Advertisement

Anatomical Science International

, Volume 88, Issue 4, pp 204–211 | Cite as

Evaluation of coccygeal bone variability, intercoccygeal and lumbo-sacral angles in asymptomatic patients in multislice computed tomography

  • Piotr PrzybylskiEmail author
  • Marcin Pankowicz
  • Agata Boćkowska
  • Elżbieta Czekajska-Chehab
  • Grzegorz Staśkiewicz
  • Maria Korzec
  • Andrzej Drop
Original Article

Abstract

The coccyx is a highly variable structure in the human caudal spine. Previous studies have revealed a significant correlation between coccyx shape and the pain syndrome coccygodynia. The aim of this study was to carry out a complex morphological evaluation of the coccyx in a group of asymptomatic patients of different sex and age examined by multislice computed tomography (MSCT) of the pelvis for different clinical reasons. MSCT pelvis examinations from various nontraumatic clinical conditions from consecutive adult patients (250 males and 250 females of comparable age, mean 54.9 ± 14.8 years) were used. Based on middle sagittal plane reconstructions: coccyx configuration (types I–IV according to Postacchini and Massobrio classification, each successive type characterized by a more pronounced anterior position of coccyx), number of segments, length and angles (intercoccygeal and lumbo-sacral) were measured. The results obtained were analyzed statistically. The following types of coccyx were observed in the study group: type I in 16.2 %, type II 40.0 %, type III 32.4 %, and type IV 11.4 % cases. In most cases (50.8 %), three segments were noted. Lumbo-sacral angle varied from 15.6° to 66.4° (average 41.6° ± 7.7°), and intercoccygeal angle from 0° to 107° (average 51° ± 23.3°). A significant negative correlation between age and number of segments as well as age and intercoccygeal angle was observed. In males, the coccyx was significantly longer, while in females the intercoccygeal angle was significantly wider. Type I was significantly more frequent in males, while type IV was found more often in females. The results obtained differ from other results in the literature. Our research could be useful to determine population standards, and help (together with clinical history) future studies of associations between idiopathic coccygodynia and coccyx morphology.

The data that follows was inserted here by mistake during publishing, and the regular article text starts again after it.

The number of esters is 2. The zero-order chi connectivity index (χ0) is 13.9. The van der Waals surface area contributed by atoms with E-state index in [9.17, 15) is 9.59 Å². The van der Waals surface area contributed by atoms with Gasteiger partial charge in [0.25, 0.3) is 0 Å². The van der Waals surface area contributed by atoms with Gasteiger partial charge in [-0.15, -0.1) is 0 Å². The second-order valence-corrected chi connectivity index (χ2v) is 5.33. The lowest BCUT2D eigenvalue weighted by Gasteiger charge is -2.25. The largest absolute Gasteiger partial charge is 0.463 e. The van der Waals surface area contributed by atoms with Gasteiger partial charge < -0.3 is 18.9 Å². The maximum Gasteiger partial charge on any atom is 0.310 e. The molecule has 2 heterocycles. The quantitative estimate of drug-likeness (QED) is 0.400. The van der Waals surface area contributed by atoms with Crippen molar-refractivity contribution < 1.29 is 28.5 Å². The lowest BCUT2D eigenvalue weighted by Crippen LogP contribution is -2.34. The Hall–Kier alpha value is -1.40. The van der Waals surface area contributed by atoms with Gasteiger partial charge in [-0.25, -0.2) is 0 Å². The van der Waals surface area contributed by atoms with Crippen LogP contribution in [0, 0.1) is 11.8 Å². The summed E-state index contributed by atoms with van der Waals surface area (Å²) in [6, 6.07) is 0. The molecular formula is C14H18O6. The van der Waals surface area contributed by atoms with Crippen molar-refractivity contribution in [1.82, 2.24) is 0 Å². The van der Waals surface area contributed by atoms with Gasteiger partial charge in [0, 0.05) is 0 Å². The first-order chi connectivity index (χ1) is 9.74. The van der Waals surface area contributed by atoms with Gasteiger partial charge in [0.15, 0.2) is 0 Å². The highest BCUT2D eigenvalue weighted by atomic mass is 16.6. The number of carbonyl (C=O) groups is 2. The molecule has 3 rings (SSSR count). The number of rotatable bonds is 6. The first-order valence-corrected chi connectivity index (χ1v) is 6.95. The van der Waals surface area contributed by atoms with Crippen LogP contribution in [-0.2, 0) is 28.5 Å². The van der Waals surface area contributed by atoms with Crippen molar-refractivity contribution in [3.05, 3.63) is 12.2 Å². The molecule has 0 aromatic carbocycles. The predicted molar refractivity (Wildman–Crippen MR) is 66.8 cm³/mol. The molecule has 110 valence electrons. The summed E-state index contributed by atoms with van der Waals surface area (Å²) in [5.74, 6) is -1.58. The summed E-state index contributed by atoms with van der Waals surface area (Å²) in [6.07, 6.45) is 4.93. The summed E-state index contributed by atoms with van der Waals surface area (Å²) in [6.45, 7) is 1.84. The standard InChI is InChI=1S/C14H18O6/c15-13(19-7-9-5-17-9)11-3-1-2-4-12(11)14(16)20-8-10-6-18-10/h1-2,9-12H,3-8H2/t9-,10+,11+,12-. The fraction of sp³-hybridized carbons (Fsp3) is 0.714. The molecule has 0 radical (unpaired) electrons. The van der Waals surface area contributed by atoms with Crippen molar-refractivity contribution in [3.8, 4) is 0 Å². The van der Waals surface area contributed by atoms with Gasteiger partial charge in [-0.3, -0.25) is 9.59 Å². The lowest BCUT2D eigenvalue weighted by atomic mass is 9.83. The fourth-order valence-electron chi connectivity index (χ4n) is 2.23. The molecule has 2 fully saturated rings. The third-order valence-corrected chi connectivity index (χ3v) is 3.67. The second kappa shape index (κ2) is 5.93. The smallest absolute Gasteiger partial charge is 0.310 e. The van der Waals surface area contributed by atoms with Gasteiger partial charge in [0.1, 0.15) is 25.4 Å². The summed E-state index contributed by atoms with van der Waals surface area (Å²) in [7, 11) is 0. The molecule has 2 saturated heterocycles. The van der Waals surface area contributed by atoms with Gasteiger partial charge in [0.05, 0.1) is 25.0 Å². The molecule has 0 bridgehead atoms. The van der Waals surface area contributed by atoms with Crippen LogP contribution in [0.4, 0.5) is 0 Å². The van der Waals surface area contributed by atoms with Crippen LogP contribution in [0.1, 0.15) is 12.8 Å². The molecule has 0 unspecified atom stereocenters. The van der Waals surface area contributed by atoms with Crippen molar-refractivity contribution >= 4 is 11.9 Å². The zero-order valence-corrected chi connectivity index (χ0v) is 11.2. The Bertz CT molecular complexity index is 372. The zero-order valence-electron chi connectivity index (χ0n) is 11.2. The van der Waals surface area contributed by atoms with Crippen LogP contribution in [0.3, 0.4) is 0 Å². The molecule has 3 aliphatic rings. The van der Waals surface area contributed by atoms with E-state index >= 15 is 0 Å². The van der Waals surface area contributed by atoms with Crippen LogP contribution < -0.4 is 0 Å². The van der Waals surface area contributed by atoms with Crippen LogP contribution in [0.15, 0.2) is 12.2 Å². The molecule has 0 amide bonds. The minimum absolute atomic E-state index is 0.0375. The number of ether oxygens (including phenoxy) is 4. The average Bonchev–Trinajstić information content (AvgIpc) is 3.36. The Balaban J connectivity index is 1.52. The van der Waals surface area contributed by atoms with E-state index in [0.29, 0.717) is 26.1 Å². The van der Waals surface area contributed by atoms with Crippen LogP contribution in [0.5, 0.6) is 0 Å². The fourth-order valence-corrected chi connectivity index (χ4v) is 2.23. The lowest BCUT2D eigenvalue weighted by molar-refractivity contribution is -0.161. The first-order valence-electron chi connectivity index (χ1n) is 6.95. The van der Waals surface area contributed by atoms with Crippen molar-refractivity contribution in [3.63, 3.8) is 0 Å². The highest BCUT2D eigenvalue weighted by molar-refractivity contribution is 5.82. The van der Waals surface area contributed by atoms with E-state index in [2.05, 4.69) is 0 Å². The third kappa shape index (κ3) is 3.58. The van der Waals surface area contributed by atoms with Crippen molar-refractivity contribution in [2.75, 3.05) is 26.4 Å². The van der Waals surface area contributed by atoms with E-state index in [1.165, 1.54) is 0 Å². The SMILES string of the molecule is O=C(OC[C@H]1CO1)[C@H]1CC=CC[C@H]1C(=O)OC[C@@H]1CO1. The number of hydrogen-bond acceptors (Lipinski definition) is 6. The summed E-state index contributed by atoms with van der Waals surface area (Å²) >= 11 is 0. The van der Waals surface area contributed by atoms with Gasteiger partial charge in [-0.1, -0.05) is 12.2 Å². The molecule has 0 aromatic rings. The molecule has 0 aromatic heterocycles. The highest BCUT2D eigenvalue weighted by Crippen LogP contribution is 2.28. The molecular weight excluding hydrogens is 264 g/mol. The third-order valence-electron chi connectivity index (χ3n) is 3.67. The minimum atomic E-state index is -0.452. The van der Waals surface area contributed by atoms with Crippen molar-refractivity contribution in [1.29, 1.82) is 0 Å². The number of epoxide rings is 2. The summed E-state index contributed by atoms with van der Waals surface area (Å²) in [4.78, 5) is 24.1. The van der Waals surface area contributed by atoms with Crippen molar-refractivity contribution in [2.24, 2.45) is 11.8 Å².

Keywords

Coccyx Variability Coccygodynia Multislice computed tomography 

Notes

Conflict of interest

No grants were used for the purpose of this article and the authors have nothing to declare. The authors have no conflicts of interest and no financial disclosures.

References

  1. Cheng S et al (2011) Coccygectomy for stubborn coccydynia. Chin J Traumatol 14(1):25–28PubMedGoogle Scholar
  2. Chuerie AG et al (2002) Cocciogodinia: tratamento cirurgico. Acta Ortop Bras 10(4):26–30CrossRefGoogle Scholar
  3. Datir A, Connell D (2010) CT-guided injection for ganglion impar blockade: a radiological approach to the management of coccydynia. Clin Radiol 65(1):21–25PubMedCrossRefGoogle Scholar
  4. Feldbrin Z et al (2005) Coccygectomy for intractable coccygodynia. IMAJ 7:160–162PubMedGoogle Scholar
  5. Ferguson AB (1934) Clinical and roentgen interpretation of lumbosacral spine. Radiology 22:548–558Google Scholar
  6. Fogel RG et al (2004) Coccygodynia: evaluation and management. J Am Acad Orthop Surg 12:49–54PubMedGoogle Scholar
  7. Kerimoglu U et al (2007) Intercoccygeal angle and type of coccyx in asymptomatic patients. Surg Radiol Anat 29:683–687PubMedCrossRefGoogle Scholar
  8. Kim NH, Suk KS (1999) Clinical and radiological differences between traumatic and idiopathic coccygodynia. Yonsei Med J 40:215–220PubMedGoogle Scholar
  9. Magine JY, Doursounian L et al (2000) Causes and mechanisms of common coccydynia: role of body mass index and coccygeal trauma. Spine 25(23):3072–3079CrossRefGoogle Scholar
  10. Maigne JY, Lagauche D et al. (2000) Instability of the coccyx in coccydynia. J Bone Joint Surg 82-B:1038–1041Google Scholar
  11. Maigne JY, Tamalet B (1996) Standardized radiologic protocol for the study of common coccygodynia and characteristics of the lesions observed in the sitting position. Clinical elements differentiating luxation, hypermobility, and normal mobility. Spine 21:2588–2593PubMedCrossRefGoogle Scholar
  12. Patel R et al (2008) Coccydynia. Cerr Rev Musculoskelet Med 3–4:223–226CrossRefGoogle Scholar
  13. Postacchini F, Massobrio M (1983) Idiopathic coccygodynia: analysis of fifty-one operative cases and a radiographic study of the normal coccyx. J Bone Joint Surg Am 65:1116–1124PubMedGoogle Scholar
  14. Richards HJ (1954) Causes of coccydynia. J Bone Joint Surg Br 36:142–144Google Scholar
  15. Stern FH (1967) Coccygodynia among the geriatric population. J Am Geriat Soc 15:100–102PubMedGoogle Scholar
  16. Wray C et al (1991) Coccydynia aetiology and treatment. J Bone Joint Surg 73-B:335–338Google Scholar
  17. Zayer M (1996) Coccygodynia. Ulster Med J 65:58–60PubMedGoogle Scholar

Copyright information

© Japanese Association of Anatomists 2013

Authors and Affiliations

  • Piotr Przybylski
    • 1
    Email author
  • Marcin Pankowicz
    • 1
  • Agata Boćkowska
    • 1
  • Elżbieta Czekajska-Chehab
    • 1
  • Grzegorz Staśkiewicz
    • 1
    • 2
  • Maria Korzec
    • 1
  • Andrzej Drop
    • 1
  1. 1.First Department of Radiology with Telemedicine UnitMedical University of LublinLublinPoland
  2. 2.Department of Human AnatomyMedical University of LublinLublinPoland

Personalised recommendations